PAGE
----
446 F.2d 907 (5th Cir. 1971), 27497, In re Complaint of Reederei, GmbH
|Citation:||446 F.2d 907|
|Party Name:||In the Matter of the Complaint of UNTERWESER REEDEREI, GmB.H. v. M/S BREMEN and Unterweser Reederei, GmB.H, Defendants-Appellants. ZAPATA OFF-SHORE COMPANY, Plaintiff-Appellee,|
|Case Date:||June 28, 1971|
|Court:||United States Courts of Appeals, Court of Appeals for the Fifth Circuit|
Appeal from the United States District Court for the Middle District of Florida at Tampa; Ben Krentzman, Judge. 296 F.Supp. 733.
David C. G. Kerr, of MacFarlane, Ferguson, Allison & Kelly, Jack C. Rinard, Tampa, Fla., Warren M. Faris, of Faris, Ellis, Cutrone, Gilmore & Lautenschlaeger, J. Y. Gilmore, Jr., New Orleans, La., for appellants.
Dewey R. Villareal, Jr., of Fowler, White, Collins, Gillen, Humkey & Trenam, Tampa, Fla., James K. Nance, of
Baker, Botts, Shepherd & Coates, Houston, Tex., for appellee.
ON PETITION FOR REHEARING EN BANC
Before JOHN R. BROWN, Chief Judge, WISDOM, GEWIN, BELL, [a1] THORNBERRY, COLEMAN, GOLDBERG, AINSWORTH, GODBOLD, DYER, SIMPSON, MORGAN, CLARK, INGRAHAM and RONEY, Circuit Judges.
Upon consideration of this cause en banc the Court adopts the majority opinion and judgment of the panel, 428 F.2d 888 (5th Cir. 1970).
WISDOM, Circuit Judge, dissenting, joined by Judges Thornberry, Goldberg, Godbold, Simpson and Clark:
Again I feel impelled to dissent in this case. It is incredible that a court should fail to honor an agreement between a foreign corporation and a domestic corporation to settle their contractual disputes in a neutral forum according to the law of a neutral country long used to its courts' settling admiralty disputes.
The issue as stated in the majority opinion is as follows:
The question we must decide is whether the district court was obliged to decline to exercise admitted jurisdiction under the facts of the admitted case. 428 F.2d 893.
In support of its position, the Court quoted the following statement from Carbon Black Export, Inc. v. The S.S. Monrosa, 5 Cir. 1958, 254 F.2d 297, 300, cert. dismissed, 1959, 359 U.S. 180, 79 S.Ct. 710, 3 L.Ed.2d 723, rehearing denied 359 U.S. 999, 79 S.Ct. 1115, 3 L.Ed.2d 986:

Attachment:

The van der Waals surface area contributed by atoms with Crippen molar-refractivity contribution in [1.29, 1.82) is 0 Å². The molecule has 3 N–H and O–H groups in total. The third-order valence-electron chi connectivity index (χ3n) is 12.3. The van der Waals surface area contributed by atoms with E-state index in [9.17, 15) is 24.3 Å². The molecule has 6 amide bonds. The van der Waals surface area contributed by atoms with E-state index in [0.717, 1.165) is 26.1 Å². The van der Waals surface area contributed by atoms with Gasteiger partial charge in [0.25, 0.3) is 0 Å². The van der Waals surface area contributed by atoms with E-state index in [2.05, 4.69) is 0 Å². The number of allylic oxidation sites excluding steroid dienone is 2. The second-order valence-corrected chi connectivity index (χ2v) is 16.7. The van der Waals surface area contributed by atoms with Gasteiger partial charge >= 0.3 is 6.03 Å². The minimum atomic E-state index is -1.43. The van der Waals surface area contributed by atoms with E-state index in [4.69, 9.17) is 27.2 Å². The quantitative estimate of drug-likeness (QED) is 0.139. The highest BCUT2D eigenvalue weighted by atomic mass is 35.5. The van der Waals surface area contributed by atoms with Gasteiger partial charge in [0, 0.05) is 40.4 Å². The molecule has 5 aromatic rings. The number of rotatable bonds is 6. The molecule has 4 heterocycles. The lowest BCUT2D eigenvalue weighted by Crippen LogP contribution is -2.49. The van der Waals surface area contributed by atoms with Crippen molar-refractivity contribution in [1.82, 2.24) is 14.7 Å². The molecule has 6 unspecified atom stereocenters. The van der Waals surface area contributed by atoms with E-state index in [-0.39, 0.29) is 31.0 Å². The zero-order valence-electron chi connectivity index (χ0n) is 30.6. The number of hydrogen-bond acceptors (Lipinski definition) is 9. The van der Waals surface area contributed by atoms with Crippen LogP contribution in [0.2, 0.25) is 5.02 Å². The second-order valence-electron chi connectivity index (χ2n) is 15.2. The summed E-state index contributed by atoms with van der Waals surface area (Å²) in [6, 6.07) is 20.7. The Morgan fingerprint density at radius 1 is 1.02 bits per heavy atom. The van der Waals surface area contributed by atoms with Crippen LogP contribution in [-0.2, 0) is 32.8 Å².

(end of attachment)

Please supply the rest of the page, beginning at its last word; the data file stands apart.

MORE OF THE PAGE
In essence, the motion (to decline jurisdiction) was based upon Clause 27 as buttressed by the doctrine of forum non conveniens. Any consideration of such a question starts with the universally accepted rule that agreements in advance of controversy whose object is to oust the jurisdiction of the courts are contrary to public policy and will not be enforced.
The issue here is not whether the Court is 'obliged' to decline to exercise jurisdiction. It is not whether parties can 'oust the jurisdiction of the courts'. In this case and similar cases the parties assume that the local court has jurisdiction but agree that in the absence of unreasonable circumstances the court should exercise its jurisdiction only to the extent of giving effect to the choice of forum clause just as courts give effect to any clause expressing the intention of the contracting parties. The issue is whether in the circumstances of this case it is unreasonable for the court to enforce the bargain struck on an international transaction by two companies of diverse nationalities well able to take care of themselves in negotiating a contract.
The contract was not between some indigent American seaman and Greek shipowner to try disputes in Piraeus, Greece. 1 It was not a towing contract
in inland American waterways with the towage company having superior bargaining leverage. 2 The contract in this case required the towage company to tow a six million dollar drilling rig from Venice, Louisiana, near the mouth of the Mississippi, through the Gulf of Mexico, across the Mediterranean, and up the Adriatic to Ravenna, Italy. Zapata, owner of the rig, solicited bids from several towing companies. The low...
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